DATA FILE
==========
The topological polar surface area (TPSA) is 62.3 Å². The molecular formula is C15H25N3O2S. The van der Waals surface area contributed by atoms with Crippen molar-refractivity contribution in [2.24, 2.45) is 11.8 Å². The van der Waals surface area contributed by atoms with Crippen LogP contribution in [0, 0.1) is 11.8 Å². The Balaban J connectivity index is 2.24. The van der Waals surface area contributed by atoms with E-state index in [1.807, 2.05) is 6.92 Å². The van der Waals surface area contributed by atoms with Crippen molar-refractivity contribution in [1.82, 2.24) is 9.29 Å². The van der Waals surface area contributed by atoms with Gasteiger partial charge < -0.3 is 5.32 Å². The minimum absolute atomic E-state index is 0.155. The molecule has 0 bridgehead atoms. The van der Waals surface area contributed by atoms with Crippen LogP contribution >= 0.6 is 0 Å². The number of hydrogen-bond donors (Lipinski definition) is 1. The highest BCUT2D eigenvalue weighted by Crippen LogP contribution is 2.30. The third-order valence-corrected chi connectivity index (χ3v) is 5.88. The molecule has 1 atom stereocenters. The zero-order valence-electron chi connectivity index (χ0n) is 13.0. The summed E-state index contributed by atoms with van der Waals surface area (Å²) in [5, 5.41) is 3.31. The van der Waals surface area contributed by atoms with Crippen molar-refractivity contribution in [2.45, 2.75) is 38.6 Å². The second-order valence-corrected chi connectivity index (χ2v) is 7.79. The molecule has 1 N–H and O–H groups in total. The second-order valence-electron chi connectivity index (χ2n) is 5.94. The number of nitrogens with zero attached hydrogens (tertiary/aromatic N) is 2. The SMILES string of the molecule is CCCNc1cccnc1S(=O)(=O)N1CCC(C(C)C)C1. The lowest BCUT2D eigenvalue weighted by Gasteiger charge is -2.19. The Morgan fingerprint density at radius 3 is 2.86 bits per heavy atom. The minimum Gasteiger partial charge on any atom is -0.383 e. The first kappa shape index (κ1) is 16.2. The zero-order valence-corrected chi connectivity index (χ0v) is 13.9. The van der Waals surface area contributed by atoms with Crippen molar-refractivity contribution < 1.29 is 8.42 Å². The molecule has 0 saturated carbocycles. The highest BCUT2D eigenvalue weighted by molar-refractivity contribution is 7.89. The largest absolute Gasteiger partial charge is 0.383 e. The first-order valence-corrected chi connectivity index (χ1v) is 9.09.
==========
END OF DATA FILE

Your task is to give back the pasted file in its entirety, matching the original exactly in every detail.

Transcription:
The topological polar surface area (TPSA) is 62.3 Å². The molecular formula is C15H25N3O2S. The van der Waals surface area contributed by atoms with Crippen molar-refractivity contribution in [2.24, 2.45) is 11.8 Å². The van der Waals surface area contributed by atoms with Crippen LogP contribution in [0, 0.1) is 11.8 Å². The Balaban J connectivity index is 2.24. The van der Waals surface area contributed by atoms with E-state index in [1.807, 2.05) is 6.92 Å². The van der Waals surface area contributed by atoms with Crippen molar-refractivity contribution in [1.82, 2.24) is 9.29 Å². The van der Waals surface area contributed by atoms with Gasteiger partial charge < -0.3 is 5.32 Å². The minimum absolute atomic E-state index is 0.155. The molecule has 0 bridgehead atoms. The van der Waals surface area contributed by atoms with Crippen LogP contribution >= 0.6 is 0 Å². The number of hydrogen-bond donors (Lipinski definition) is 1. The highest BCUT2D eigenvalue weighted by Crippen LogP contribution is 2.30. The third-order valence-corrected chi connectivity index (χ3v) is 5.88. The molecule has 1 atom stereocenters. The zero-order valence-electron chi connectivity index (χ0n) is 13.0. The summed E-state index contributed by atoms with van der Waals surface area (Å²) in [5, 5.41) is 3.31. The van der Waals surface area contributed by atoms with Crippen molar-refractivity contribution in [2.45, 2.75) is 38.6 Å². The second-order valence-corrected chi connectivity index (χ2v) is 7.79. The molecule has 1 N–H and O–H groups in total. The second-order valence-electron chi connectivity index (χ2n) is 5.94. The number of nitrogens with zero attached hydrogens (tertiary/aromatic N) is 2. The SMILES string of the molecule is CCCNc1cccnc1S(=O)(=O)N1CCC(C(C)C)C1. The lowest BCUT2D eigenvalue weighted by Gasteiger charge is -2.19. The Morgan fingerprint density at radius 3 is 2.86 bits per heavy atom. The minimum Gasteiger partial charge on any atom is -0.383 e. The first kappa shape index (κ1) is 16.2. The zero-order valence-corrected chi connectivity index (χ0v) is 13.9. The van der Waals surface area contributed by atoms with Crippen molar-refractivity contribution < 1.29 is 8.42 Å². The molecule has 0 saturated carbocycles. The highest BCUT2D eigenvalue weighted by molar-refractivity contribution is 7.89. The largest absolute Gasteiger partial charge is 0.383 e. The first-order valence-corrected chi connectivity index (χ1v) is 9.09.